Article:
Article first published online: 3 JUN 2011
©1984. American Geophysical Union. All Rights Reserved.
Eos, Transactions American Geophysical Union
Volume 65, Issue 1, page 1, 3 January 1984
How to Cite
1984), University lobbying, Eos Trans. AGU, 65(1), 1–1, doi:10.1029/EO065i001p00001-01.(
- Issue published online: 3 JUN 2011
- Article first published online: 3 JUN 2011
- Cited By
In the past year, an increasing number of individual academic institutions have lobbied in Congress for new science facilities funds thus circumventing the traditional peer review process of evaluating the merits of such facilities. As an attempt to stem this rising tide, the National Academy of Sciences (NAS) governing council and the Association of American Universities (AAU) recently and independently issued strong statements condemning lobbying by individual universities and enthusiastically supporting the peer review system.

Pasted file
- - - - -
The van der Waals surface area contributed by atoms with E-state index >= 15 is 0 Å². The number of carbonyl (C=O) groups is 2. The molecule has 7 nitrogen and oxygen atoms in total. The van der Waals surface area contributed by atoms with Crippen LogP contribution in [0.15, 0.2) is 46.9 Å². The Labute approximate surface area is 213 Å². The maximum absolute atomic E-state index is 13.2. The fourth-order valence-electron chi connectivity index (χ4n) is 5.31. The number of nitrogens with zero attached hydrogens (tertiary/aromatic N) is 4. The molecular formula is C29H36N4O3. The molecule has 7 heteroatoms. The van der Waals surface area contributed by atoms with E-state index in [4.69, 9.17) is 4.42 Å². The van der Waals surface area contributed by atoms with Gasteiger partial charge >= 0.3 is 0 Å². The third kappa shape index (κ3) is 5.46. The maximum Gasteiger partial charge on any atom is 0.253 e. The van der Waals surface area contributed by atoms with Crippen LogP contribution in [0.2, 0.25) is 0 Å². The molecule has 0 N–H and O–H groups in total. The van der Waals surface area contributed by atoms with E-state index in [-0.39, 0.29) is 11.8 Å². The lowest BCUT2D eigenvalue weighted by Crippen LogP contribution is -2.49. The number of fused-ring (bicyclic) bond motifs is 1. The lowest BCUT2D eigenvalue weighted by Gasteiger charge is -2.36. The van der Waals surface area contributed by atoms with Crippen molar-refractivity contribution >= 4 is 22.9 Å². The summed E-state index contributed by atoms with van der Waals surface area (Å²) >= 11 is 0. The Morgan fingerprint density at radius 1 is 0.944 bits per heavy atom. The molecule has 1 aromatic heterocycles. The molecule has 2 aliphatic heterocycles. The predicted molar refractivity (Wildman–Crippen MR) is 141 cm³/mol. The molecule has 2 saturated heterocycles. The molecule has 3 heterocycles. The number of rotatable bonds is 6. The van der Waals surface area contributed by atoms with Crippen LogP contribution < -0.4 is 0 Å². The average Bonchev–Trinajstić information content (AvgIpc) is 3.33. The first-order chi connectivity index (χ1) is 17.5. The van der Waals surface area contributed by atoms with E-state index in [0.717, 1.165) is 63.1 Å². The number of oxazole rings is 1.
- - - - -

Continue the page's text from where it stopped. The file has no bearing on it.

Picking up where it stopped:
“Informed peer judgments on the scientific merits of specific proposals, in open competition, should be a central element in the awarding of all federal funds for science,” the NAS resolution stated. AAU, meanwhile, implored “scientists, leaders of America's universities, and members of Congress” to “refrain from actions that would make scientific decisions a test of political influence rather than a judgment on the quality of the work to be done.” Roughly 50 research institutions constitute AAU; the two AAU Canadian members did not vote on the consortium's statement.